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CONTINUATION

Shamall

Neo-Prog


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Shamall Continuation album cover
3.82 | 95 ratings | 1 reviews | 23% 5 stars

Excellent addition to any
prog rock music collection

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Studio Album, released in 2016

Songs / Tracks Listing

1. Fragments Part I (4:45)
2. Fragments Part II (5:08)
3. Fragments Part III (5:05)
4. It's Been a Long Time (11:45)
5. Linolenic Acid (6:02)
6. Random Walker (3:27)
7. Airborn (6:05)
8. It's Time to Grasp the Mantle (7:50)
9. Fragments Part IV (8:41)
10. Floating Subatomic Particles (4:11)
11. Solitary Life (6:54)
12. So Much is on the Line (first Session) (5:37)
13. The Streets are Filled with People (2:51)

Total Time 78:21

Line-up / Musicians

- Norbert Krüler / vocals, guitar, keyboards, organ, piano, bass, composer & arranger

With:
- Anke Ullrich / vocals
- Matthias Mehrtens / lead guitar

Note: The actual instrumentation could not be fully confirmed at this moment

Releases information

Unreleased songs from the album "Turn Off", first compositions and rehearsals

Artwork: 2L Productions & Shamall

CD 2L Productions ‎- 2L-2023 (2016, Germany)

Also available as a part of the 5-CD Box "History Book" (30th Anniversary Edition)

Thanks to mbzr48 for the addition
and to Quinino for the last updates
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SHAMALL Continuation ratings distribution


3.82
(95 ratings)
Essential: a masterpiece of progressive rock music(23%)
23%
Excellent addition to any prog rock music collection(42%)
42%
Good, but non-essential (28%)
28%
Collectors/fans only (4%)
4%
Poor. Only for completionists (2%)
2%

SHAMALL Continuation reviews


Showing all collaborators reviews and last reviews preview | Show all reviews/ratings

Collaborators/Experts Reviews

Review by BrufordFreak
COLLABORATOR Honorary Collaborator
4 stars Beautiful, lush keyboard-dominated mostly-instrumental soundscapes with programmed rhythm tracks that frequently slip into the realm of New Age, Dreamcore, or Dark Ambient realms.

1. "Fragments Part I" (4:45) nice modern instrumental intro like a combination of Pink Floyd, Tangerine Dream, and New Age guitarist Paul Speer. (8.75/10)

2. "Fragments Part II" (5:08) switch from keys to guitar foundation, heavier rhythm section. Arp strings in the lead. The heavier side of Tangerine Dream (Thief-era). Cool vocoder-like effect on synth solo in the third minute. This music is so close to New Age/Dreamcore/Dark Ambient stuff!--probably due to the sequenced drum & rhythm tracks. (8.75/10)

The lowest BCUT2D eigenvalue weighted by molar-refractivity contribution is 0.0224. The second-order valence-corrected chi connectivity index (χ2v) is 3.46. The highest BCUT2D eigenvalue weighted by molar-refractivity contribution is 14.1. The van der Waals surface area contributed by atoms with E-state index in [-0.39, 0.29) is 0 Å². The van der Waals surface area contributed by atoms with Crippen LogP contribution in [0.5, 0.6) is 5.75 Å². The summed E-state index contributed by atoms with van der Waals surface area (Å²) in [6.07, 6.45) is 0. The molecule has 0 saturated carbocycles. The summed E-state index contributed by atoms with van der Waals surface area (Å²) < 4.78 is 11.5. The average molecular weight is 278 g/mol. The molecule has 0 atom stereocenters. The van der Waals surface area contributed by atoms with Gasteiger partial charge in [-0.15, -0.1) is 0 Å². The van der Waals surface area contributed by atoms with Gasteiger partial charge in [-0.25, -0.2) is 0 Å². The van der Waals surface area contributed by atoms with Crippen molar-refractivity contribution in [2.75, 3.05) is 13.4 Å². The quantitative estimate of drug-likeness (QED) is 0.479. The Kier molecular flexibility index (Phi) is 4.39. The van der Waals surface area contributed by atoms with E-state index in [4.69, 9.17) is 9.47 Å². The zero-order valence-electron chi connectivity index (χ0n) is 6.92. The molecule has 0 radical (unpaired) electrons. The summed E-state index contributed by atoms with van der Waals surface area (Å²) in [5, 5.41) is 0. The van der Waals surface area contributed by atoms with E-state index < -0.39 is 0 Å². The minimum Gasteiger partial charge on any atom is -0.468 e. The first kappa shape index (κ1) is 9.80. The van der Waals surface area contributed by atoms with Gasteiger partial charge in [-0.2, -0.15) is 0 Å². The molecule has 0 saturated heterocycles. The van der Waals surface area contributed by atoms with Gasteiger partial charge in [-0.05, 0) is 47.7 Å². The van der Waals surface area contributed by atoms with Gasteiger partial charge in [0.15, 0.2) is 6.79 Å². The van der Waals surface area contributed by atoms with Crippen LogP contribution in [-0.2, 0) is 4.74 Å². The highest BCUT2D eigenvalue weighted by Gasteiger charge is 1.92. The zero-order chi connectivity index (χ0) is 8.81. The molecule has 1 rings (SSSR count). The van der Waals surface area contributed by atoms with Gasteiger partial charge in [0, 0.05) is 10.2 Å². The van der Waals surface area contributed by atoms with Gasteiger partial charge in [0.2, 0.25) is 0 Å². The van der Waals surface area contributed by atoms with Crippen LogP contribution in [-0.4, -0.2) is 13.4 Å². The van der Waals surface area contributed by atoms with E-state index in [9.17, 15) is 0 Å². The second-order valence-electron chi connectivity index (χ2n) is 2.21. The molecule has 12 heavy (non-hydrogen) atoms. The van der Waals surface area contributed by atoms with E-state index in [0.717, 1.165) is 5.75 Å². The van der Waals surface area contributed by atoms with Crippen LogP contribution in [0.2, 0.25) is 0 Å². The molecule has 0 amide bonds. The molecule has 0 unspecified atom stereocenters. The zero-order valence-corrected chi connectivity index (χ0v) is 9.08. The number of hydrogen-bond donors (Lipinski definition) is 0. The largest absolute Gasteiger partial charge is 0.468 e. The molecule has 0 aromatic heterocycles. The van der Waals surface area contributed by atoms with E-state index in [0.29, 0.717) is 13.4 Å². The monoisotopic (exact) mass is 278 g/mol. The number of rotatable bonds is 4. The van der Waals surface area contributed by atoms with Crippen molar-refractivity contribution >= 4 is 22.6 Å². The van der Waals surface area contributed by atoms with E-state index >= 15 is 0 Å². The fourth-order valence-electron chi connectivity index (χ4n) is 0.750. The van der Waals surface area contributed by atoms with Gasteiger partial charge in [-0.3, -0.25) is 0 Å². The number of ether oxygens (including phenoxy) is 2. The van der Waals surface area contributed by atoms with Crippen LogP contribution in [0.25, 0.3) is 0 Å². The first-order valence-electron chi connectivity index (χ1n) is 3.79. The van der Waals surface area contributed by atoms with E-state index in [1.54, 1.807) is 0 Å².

3. "Fragments Part III" (5:05) more of the same (synth soloing) over a now-disco beat & piano rhythm track. (8.5/10)

4. "It's Been a Long Time" (11:45) hypnotic, pleasurable atmospheric prog on the level with but not quite as sophisticated as fellow German Thomas Thelen. (21/25)

5. "Linolenic Acid" (6:02) again, nice synth-dominated soundscapes with cheesy drum program. Like the rolling chunky bass. No great melodic hooks, though. (8/10)

6. "Random Walker" (3:27) opens sounding like a scaled back continuation of the previous song. Multiple synths solo until 1:20 when drums, bass, and searing electric guitar enter--with guitar taking the lead for the rest of the song. Early Paul Speer again comes to mind. (8.5/10)

7. "Airborn" (6:05) more guitar oriented--Matthias has some chops! Despite several other instruments getting lead time, for four minutes this song is a bit too one dimensional--and then when it does kick into gear, it's only for a minute and then we're back to the underlying four-chord arpeggiated guitar chord progression. (8/10)

8. "It's Time to Grasp the Mantle" (7:50) cool harpsichord-like carpet over which vocalist Anke Ullrich and Norbert create a choir singing the song title. At the end of the third minute the full ensemble with bass and drum lines enter as Anke and Norbert add more distinctive individual performances around the choir and other instruments. I really like this song: the vocal performances are so powerful! More of this, please! Plus, the vocals help distract me from the programmed music (drums). My favorite song on the album. (14/15)

9. "Fragments Part IV" (8:41) decent conclusion to the Fragments suite, though the bombastic New Age drums just get to me. (16.75/20)

10. "Floating Subatomic Particles" (4:11) the opening is very Dreamcore/Dark Ambient like--until the strumming acoustic guitar enters, then it takes on a PINK FLOYD-like flavor. Programmed drums again take us into the realm of New Age artists. Another illustration of how slender is the divide between those musics and prog (if, in fact, it exists at all). Pleasantly engaging. (8.5/10)

11. "Solitary Life" (6:54) opens like we're in The Wall with all kinds of computer/keyboard incidentals flitting in from all directions. Richard Wright-like delayed synth takes the lead and first solo. Actually pretty cool--with some great, though subtle, chord progressions. Another top three song. (13.25/15)

12. "So Much is on the Line" (first Session) (5:37) different from the others with sparse opening palette with echoed saxophone soloing over the top. Programmed drums begin to show at the end of the first minute with rhythm track forming in the second. Gilmour-like guitar solo over thick Thomas Thelen-like soundscape (only simpler). Great pace in the final third. (8.75/10)

13. "The Streets are Filled with People" (2:51) simple piano-based foundation over which Anke Ullrich and Norbert take turns singing. Powerful! My final top three song. (9/10)

Total Time 78:21

B/four stars; a solid prog album despite its computerized shortcuts. Norbert has an excellent sense of prog drama. Recommended for any prog lover to at least hear.

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